Friday, November 20, 2009
Thursday, November 19, 2009
Now that we have settled on a doctor, it is time to get started doing all of the pre-screening work, and getting the PGD test set up. First off, we called the PGD lab and got the paperwork filled out to start building our test (or as they call it, “probe”) for detecting MCADD in embryos. They were super nice and very easy to work with. The forms were simple enough, and I have now sent them both Chris’s and my genetic test results along with Noah’s over to them. This part is pretty crazy. They collect DNA samples from us using toothbrushes. They are mailing them to us as we speak, and we will scrub the insides of our mouth with them and mail them back. I thought this was amazing. Everyone that I have told about it since learning this all seem to watch CSI and SVU and all those crime dramas, and are like “oh yeah…toothbrushes…” in a nonchalant way. Guess I am not up on the latest medical technologies! Anyhow, they also want our parents to do the toothbrush thing too so that they can be as detailed as possible in making our unique test for us.
Something we are strongly considering doing is we can have them do an extra leg of the test where they look for whole panel of things like down syndrome, spina bifida, cystic fibrosis, etc. It is a little bit more money, but after having been 1 in 15,000 for a disease, I think about the odds of cystic fibrosis being 1 in 2,000, and my stomach flops over. I would hate to spend all this time, effort, energy, and money preventing one disease and overlooking some more obvious ones. I am already going to be a bit of a paranoid mother having lost a child already. To have a sick one after this would just be the end of me. It’s the whole point of why we are doing in vitro to begin with. We can add that on at the last minute. There is nothing special to build for it. It is a canned test that they have ready to go.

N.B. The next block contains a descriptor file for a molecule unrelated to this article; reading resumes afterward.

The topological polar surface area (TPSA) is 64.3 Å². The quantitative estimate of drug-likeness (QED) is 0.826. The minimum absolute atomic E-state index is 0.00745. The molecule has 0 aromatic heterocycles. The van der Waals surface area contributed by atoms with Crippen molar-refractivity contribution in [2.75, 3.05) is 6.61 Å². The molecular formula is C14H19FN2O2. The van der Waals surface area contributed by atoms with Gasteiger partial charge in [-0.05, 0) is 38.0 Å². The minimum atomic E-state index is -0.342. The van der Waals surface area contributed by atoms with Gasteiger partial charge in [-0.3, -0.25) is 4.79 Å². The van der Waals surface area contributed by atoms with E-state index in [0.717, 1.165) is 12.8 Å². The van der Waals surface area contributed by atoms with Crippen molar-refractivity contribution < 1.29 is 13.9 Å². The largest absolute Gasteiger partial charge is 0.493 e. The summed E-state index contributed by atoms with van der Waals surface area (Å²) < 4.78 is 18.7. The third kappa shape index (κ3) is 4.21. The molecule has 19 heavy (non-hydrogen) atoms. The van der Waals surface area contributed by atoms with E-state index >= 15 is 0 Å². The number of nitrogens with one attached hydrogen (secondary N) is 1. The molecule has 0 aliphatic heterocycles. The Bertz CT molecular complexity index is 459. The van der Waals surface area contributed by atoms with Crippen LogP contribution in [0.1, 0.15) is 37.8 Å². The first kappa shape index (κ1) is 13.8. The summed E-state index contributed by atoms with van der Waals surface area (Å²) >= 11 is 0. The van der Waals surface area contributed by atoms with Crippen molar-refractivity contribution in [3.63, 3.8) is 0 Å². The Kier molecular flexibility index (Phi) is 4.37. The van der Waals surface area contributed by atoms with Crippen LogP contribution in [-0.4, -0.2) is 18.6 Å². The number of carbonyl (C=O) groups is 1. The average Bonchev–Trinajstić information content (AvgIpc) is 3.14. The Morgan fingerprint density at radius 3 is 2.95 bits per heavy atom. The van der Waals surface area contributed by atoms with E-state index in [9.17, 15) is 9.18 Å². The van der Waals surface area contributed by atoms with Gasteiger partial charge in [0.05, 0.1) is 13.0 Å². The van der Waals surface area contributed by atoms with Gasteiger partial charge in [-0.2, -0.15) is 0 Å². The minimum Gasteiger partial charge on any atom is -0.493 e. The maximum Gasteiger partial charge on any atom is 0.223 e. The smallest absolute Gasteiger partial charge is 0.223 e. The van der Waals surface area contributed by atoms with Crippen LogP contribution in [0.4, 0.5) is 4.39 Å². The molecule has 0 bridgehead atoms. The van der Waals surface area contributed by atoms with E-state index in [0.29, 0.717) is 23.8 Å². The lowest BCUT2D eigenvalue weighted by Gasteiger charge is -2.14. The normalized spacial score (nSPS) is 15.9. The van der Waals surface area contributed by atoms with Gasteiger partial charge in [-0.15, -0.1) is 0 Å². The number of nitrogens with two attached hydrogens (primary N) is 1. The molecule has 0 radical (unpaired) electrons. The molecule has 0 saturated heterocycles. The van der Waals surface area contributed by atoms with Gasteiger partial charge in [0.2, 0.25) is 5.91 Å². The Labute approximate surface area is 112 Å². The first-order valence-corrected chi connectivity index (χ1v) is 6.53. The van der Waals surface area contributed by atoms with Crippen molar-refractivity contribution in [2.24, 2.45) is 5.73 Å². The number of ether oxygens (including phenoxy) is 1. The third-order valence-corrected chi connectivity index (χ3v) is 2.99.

So where we stand right now on the PDG test is, they have all of our records. They are sending us the toothbrushes, which will come in the mail early next week. Chris and I and our parents will swab with them and send them back. We will then have to watch a DVD on the whole PGD process that they are sending us and will do a phone consultation with their doctor after that, and get a final projected time it will take them to build our test. We hear it can be anywhere between 4 and 10 weeks. With the holiday season, it may be on the longer end of that, however, they are very familiar with MCADD in this lab and build these sorts of probes all the time, so it could be sooner. We just don’t know. We are fine to be patient though, because we want it done right.
Today we went to the fertility doctor to finish up the pre-screening tests they wanted us to do. Everything we do with them has to be planned around where I am in my menstrual cycles. It does make these visits somewhat inconvenient, because I don’t have much warning (maybe a few days) of when I need to go. There is lots of counting days and guesswork as to where I might be in my bodily processes, but they are pretty adept at guessing right.